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Emily visited with a friend in September 2016. She was asked to formally open the extra dormitory space at the Boys' Home and the two of them created a new mural at the Children's Home. Emily took some clips and made a video (click here) of the children to help prospective volunteers and visitors imagine what it might be like to spend some time there.
Ralph visited in November 2016 and Richard has just returned from his visit (April 2017). It's impossible to fully convey the overwhelming sense of security, love and joy in the the lives of these children, made possible by your generosity. However small your monthly contribution may be, when they are all added together they provide the lifeline that is food, clothing, medical costs, staff wages and school uniform. Thank you - you give these children a future that they could not otherwise have.
There are currently 78 children being cared for at the TRUST Children's Homes (42 girls and 36 boys) between the ages of 5 and 18. Many are orphans, all have come from dark places in their brief lives. Through our visits we can see that they are all now safe, loved, well fed and educated and that they see themselves as part of one large loving family. There is a group of wonderful staff and the children are amazingly supportive of each other.
There are around 50 others who have left, some youngsters usually to be cared for by extended family and older ones who have moved on to hostels for further education or training and then on into work. On leaving, further education is the key to a secure independent future.
Of the older boys there are three who have achieved degrees and well paid jobs and nine others who have taken a training course and are employed. Of the older girls the most usual training is as a District Health Assistant (for which TRUST has set up an accredited college in the village) and about ten girls are employed as nurses or doing the DHA course. Two girls are taking degree level courses and one has completed her degree and is employed.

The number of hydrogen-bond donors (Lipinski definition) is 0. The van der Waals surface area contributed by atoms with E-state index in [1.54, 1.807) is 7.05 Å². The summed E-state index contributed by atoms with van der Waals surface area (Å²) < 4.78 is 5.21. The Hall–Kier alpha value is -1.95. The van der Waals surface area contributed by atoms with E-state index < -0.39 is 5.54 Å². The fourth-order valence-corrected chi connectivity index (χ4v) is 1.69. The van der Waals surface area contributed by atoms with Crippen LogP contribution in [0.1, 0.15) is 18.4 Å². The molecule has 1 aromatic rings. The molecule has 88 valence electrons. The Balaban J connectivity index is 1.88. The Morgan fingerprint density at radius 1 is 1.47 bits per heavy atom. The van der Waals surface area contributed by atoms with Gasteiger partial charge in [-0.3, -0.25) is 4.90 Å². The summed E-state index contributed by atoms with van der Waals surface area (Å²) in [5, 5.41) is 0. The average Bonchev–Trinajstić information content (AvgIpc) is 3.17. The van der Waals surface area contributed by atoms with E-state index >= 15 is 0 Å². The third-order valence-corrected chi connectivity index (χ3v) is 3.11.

Four girls are married and one now has a child. Ralph, and all the children at TRUST, went to a party to celebrate her impending confinement in November and Richard was able to meet mother and child in March. It was a great joy and privilege to see her development into a confident and happy young woman and mother.
Medical Issues: There's no NHS in India! Although basic treatment in government hospitals is free, specialist medical problems do incur a cost in private facilities. There have been an unusual number of children in need of hospital treatment in February and March - two girls with appendicitis, one small boy in Intensive Care with an unidentified problem and a girl who suffered 40% burns in an accident with a firework. These were serious cases and a real worry. Happily all seem to be making a good recovery at last, thanks in part to treatment in a specialist burns unit.
The TRUST Free Ambulance is a service that operated for more than twelve years to take elderly and poor people from surrounding villages to see a doctor in a government hospital for primary care. In the early days it also operated an emergency service but the state now offers an emergency ambulance. The TRUST Ambulance has helped thousands of people, but broke down and there were no funds to repair or replace it. At last, with support from The Batchworth Trust and fundraising by pupils at The Gillingham School in Dorset, it should soon be on the road again. As well as being medical transport for local people the ambulance is also there to take children to the doctor and hospital, when needed, and is the focus of First Aid advice and information in the local community.
Water: Once again, it is already unusually hot and dry at the Children's Home and in the surrounding villages. The are in the rain shadow of the hills to the west. It's unlikely to rain at all for the next two months and so water shortages are likely to increase. At the Boys' Home, the well (funded with support from our group three years ago) still contains water and it has at last been possible to have a connection to the village limited piped supply (one container per child each day). For the girls at the Children's Home, there is still no connection to the village supply and their well is now dry. Water is still available from bore holes at both homes and the recent one at the Children's Home provided last summer by fundraising at the church of St Mary with St Alban in Teddington is a vital source for them.
Greater water security in the future is always a priority. If it's possible to find funding to increase the depth of the well at the Children's Home while it is dry for the next two months, that could help. Support is also sought to fund the connection of the Children's Home to the village piped water.
Water always available on tap in the UK is a service we are inclined to take for granted!
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